Silk is produced by the silkworm, Bombyx mori. Fed on mulberry leaves, it produces liquid Silk that hardens into filaments to form its cocoon. The larva is then killed, and heat is used to soften the hardened filaments so they can be unwound. Single filaments are combined with a slight twist into one strand, a process known as filature or “silk reeling”.
A Silk filament is a continuous thread of great tensile strength measuring from 500 to 1 500 metres in length, with a diameter of 10-13 microns. In woven Silk, the fibre’s triangular structure acts as a prism that refracts light, giving Silk cloth its highly prized “natural shimmer”. It has good absorbency, low conductivity and dyes easily.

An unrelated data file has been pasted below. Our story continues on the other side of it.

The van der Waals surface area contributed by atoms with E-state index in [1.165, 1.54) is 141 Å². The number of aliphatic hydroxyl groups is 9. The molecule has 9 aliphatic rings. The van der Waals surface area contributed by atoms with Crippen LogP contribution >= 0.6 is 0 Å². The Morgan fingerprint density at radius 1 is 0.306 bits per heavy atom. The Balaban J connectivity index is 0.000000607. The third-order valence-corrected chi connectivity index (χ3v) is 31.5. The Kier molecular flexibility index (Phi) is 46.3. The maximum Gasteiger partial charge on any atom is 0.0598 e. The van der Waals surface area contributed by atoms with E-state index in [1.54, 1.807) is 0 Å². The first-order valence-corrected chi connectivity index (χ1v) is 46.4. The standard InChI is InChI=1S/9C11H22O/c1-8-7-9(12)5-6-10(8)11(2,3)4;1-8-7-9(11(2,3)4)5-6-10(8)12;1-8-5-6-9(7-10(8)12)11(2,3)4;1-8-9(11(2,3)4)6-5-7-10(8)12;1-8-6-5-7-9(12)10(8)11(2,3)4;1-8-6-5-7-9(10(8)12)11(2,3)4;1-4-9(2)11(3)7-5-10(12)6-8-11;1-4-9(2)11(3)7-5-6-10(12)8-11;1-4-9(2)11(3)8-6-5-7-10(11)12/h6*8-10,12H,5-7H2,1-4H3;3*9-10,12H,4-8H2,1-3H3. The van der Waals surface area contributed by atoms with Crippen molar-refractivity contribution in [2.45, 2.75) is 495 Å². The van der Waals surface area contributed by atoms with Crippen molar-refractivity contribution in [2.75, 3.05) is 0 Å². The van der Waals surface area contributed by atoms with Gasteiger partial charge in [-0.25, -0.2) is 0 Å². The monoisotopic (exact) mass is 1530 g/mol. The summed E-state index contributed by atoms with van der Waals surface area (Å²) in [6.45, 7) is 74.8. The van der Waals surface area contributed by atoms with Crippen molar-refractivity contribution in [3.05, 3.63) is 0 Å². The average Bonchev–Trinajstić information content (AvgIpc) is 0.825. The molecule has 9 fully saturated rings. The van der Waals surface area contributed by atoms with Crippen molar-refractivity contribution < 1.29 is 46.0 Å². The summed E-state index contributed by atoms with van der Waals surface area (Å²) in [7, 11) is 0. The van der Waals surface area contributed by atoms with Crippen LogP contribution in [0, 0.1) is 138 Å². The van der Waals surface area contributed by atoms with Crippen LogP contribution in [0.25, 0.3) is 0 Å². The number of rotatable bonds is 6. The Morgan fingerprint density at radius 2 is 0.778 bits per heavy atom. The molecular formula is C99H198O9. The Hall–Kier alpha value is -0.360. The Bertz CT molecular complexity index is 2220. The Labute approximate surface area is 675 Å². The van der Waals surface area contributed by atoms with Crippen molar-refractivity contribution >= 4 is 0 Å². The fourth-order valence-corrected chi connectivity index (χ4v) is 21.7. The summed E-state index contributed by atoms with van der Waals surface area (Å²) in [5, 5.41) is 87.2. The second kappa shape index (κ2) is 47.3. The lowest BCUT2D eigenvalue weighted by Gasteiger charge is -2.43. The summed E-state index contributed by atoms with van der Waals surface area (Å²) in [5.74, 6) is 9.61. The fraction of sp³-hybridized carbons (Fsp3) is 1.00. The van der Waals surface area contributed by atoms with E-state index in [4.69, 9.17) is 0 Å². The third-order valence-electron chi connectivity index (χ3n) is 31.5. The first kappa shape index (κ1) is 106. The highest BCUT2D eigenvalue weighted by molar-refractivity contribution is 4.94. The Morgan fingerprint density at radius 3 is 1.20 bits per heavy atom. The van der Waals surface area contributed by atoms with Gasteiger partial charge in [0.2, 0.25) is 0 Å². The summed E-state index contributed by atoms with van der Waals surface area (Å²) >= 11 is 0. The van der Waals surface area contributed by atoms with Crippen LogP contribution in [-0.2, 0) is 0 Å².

Global Silk production rose from around 100 000 tonnes in 2000 to 150 000 tonnes in 2006, thanks mainly to growth of China’s output. China produces about 70% of the world’s Silk, followed by Brazil, India, Thailand and Viet Nam, with minor production in Turkmenistan and Uzbekistan. The unit price for raw Silk is around twenty times that of raw Cotton.
Source: FAO 2009